With a new process, almost the entire organization involved goes through the natural process of change. Not without effort, with resistance, disappointment and motivation as the driving emotions. The most beautiful change for me is the motivation of an older employee who, as a welding technician, was able to use his wealth of experience in his new role as a turnaround planner. The total U-turn from frustrated to optimally motivated gives me personally a lot of drive and satisfaction.
How did the turnaround itself go?
The result of all this preparation was clenched in a short shutdown of 3 days to complete the execution in a safe, qualitative manner with the shortest possible turnaround time and within budget. The result was clear: shutdown and maintenance work went very well, 100% on schedule. Unfortunately, the startup did not go without a struggle. On the whole, success exceeded expectations. There is still room for improvement, but my advice is to first allow us to celebrate this success.
Can I assume that here, too, an evaluation has taken place?
The evaluation is crystal clear with significant improvements in many areas:
You're probably wondering why HSSE management scores lower than in the first assessment. Despite the fact that safety was not a priority in the action improvement plan, a great deal of extra attention was paid to it. This includes drawing up a LOTOTO (Lock Out Tag Out Try Out) and HSE plan, resulting in a higher expectation pattern with more depth in the evaluation and a lower score as a result.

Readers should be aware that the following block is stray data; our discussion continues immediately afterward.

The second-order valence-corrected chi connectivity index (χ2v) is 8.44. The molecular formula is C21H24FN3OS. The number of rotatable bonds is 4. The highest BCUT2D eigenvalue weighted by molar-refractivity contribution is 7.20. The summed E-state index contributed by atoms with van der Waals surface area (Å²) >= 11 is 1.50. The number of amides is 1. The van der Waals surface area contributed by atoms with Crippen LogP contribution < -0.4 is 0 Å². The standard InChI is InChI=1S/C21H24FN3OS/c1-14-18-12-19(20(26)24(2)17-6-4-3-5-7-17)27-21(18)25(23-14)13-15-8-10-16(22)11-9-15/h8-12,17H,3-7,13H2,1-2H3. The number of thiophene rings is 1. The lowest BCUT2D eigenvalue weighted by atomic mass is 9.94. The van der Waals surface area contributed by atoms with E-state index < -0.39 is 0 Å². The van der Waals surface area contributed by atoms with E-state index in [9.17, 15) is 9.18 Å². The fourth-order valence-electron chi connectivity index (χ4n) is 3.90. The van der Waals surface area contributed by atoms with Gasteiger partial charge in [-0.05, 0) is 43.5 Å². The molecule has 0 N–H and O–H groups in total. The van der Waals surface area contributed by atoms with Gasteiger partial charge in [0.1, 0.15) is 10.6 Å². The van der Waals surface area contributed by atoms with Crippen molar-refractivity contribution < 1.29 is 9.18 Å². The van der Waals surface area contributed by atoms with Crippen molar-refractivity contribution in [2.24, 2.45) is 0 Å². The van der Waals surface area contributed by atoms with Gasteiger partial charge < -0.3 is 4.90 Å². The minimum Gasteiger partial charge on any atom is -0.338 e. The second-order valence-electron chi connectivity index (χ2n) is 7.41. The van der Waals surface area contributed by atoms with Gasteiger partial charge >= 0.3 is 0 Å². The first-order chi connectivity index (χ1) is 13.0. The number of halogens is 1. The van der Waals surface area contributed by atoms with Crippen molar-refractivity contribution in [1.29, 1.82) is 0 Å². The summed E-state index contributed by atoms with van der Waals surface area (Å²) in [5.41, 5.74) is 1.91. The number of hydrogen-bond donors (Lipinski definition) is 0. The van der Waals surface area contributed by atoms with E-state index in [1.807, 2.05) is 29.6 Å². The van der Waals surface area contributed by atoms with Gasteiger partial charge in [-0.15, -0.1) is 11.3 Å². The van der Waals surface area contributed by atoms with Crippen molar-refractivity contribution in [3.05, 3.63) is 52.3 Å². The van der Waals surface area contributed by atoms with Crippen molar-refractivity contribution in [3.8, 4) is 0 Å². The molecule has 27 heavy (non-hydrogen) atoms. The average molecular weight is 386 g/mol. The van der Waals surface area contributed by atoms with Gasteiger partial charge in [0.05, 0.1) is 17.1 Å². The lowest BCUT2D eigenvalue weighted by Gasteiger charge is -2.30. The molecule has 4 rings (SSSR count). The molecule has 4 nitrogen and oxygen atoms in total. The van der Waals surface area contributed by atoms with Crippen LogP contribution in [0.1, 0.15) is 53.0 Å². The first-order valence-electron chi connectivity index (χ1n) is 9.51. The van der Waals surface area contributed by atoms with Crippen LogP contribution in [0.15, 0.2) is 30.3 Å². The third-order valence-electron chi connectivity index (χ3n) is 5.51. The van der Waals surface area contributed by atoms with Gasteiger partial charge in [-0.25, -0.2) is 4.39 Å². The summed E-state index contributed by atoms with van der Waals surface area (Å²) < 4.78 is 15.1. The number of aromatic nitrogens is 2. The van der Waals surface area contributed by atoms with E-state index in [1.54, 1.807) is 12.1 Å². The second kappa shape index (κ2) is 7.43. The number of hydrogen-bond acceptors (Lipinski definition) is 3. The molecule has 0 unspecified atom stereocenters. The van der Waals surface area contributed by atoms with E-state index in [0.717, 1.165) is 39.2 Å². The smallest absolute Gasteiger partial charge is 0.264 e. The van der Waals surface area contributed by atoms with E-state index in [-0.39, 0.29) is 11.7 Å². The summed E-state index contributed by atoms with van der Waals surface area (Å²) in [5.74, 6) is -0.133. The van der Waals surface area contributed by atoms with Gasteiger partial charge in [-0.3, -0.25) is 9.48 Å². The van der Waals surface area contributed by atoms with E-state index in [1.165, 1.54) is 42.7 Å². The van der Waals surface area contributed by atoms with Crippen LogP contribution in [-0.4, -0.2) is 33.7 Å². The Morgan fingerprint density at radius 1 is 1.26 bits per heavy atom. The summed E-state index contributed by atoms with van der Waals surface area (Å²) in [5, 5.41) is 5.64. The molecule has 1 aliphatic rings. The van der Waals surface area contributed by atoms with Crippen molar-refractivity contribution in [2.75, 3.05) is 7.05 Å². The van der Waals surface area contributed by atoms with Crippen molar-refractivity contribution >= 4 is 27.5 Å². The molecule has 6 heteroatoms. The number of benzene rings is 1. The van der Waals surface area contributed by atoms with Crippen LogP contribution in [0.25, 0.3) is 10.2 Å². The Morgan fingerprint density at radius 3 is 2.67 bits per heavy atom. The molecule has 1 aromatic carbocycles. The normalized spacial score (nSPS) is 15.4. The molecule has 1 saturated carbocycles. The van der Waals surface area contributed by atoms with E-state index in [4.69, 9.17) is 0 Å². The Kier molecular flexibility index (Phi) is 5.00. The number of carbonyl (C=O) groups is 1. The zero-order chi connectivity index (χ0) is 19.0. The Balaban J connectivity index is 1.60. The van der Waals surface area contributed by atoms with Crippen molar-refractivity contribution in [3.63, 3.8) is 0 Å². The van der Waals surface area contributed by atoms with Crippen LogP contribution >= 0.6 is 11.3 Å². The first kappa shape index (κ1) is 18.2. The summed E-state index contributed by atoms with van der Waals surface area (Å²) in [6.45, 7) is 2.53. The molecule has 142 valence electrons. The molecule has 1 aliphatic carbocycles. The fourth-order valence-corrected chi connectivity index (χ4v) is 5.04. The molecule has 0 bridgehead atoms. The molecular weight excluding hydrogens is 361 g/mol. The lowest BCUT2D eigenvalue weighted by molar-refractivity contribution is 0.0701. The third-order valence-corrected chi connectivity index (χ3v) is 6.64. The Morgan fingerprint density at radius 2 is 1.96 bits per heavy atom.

How do you ensure that this level will be reached, or exceeded, with future shutdowns?
The step that has been made in the Stork maturity chart from reactive to well-planned is nothing less than impressive. But it won't stop here. First and foremost, the "Making the change last" hurdle will be an important milestone by handing over the shutdown management baton to internal staff. Stork's follow-up program is designed to keep the finger on the pulse and to make adjustments where necessary.
The new focus improvement points have also been drawn up for future shutdowns. These include, in random order: optimization of the LOTOTO plan and work permit, commissioning plan, cost management. In this way, the process of continuous improvement is perpetuated, and the organization develops from 'shutdown zero to shutdown hero'.
About the author:
Nick Thijs is a consultant at Stork Asset Management Technology and assists companies with the development of asset management strategies, concepts and their implementation. He specializes in the implementation of Service Providing processes.